Cuba to launch clinical trials of anti-dengue fever vaccine

According to the research director of the International Center for Genetic Engineering and Biotechnology, Cuban health authorities anticipate a launch of clinical trials of an anti-dengue fever vaccine later this year.

Gerardo Guillen said that the vaccine is now being tested on monkeys and will move on to human clinical trials pending satisfactory results. While dengue fever is not endemic in Cuba, the potentially fatal disease is considered a major problem in Latin America where more than one million people were infected in 2010, reports.

"Research has shown its effectiveness in controlling the multiplication of the virus in these animals," Guillen said, according to "(The results may show the) possibility of protecting against the disease."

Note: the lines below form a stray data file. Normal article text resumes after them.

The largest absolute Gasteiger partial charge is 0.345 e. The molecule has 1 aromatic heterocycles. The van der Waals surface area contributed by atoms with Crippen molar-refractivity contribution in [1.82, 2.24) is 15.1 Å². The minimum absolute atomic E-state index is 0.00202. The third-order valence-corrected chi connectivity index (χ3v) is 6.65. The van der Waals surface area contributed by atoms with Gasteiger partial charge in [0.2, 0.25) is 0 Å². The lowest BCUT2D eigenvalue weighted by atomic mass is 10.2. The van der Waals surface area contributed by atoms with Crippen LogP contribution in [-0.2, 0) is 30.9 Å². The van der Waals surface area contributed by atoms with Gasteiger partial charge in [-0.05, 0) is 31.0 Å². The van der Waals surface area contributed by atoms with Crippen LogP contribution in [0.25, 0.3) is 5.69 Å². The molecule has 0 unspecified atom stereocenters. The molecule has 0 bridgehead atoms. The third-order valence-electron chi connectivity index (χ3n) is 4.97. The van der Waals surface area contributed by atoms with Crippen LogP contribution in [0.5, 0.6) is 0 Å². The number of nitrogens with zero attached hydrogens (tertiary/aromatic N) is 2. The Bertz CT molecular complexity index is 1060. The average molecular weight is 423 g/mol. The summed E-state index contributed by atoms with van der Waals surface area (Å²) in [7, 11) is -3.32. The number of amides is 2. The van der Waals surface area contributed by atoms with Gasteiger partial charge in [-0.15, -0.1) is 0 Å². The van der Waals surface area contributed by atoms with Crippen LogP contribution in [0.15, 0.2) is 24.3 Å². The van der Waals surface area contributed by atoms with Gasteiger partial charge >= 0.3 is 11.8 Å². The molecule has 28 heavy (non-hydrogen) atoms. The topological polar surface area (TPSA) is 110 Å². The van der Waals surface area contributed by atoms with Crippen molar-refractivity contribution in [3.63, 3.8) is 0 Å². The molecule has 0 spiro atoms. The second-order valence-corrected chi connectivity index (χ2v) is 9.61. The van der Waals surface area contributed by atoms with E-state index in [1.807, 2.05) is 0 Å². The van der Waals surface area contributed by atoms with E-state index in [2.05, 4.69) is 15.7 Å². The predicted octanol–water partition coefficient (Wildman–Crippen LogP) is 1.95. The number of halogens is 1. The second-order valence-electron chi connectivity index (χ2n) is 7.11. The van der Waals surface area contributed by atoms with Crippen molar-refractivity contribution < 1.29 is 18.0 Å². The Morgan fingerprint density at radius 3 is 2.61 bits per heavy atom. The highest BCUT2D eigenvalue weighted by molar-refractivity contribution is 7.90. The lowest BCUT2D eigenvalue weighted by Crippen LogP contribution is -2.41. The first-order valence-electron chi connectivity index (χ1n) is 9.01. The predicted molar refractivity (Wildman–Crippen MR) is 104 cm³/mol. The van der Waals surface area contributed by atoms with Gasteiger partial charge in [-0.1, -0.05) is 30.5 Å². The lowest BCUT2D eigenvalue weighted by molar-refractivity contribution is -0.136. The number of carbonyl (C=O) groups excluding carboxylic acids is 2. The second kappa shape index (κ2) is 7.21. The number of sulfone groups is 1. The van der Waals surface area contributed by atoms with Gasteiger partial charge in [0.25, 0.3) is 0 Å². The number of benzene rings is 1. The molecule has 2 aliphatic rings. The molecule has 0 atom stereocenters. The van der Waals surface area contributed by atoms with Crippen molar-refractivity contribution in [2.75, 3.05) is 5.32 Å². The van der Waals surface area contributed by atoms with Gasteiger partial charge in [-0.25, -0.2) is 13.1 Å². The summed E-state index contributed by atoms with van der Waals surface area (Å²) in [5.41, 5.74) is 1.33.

Guillen made the announcement at the 2012 International Biotech Congress in Havana. He said that obtaining an effective and approved vaccine could take years before being administered in humans.

The initiative against dengue was initiated by former President Fidel Castro more than 30 years ago after a major outbreak in 1981 that killed 256 people, including 181 children.

According to the World Health Organization, nearly half of the world's population is at risk of being exposed to dengue fever. There are currently no vaccines against the disease, though several pharmaceutical corporations make vaccines that use the virus itself to combat the disease in newborns.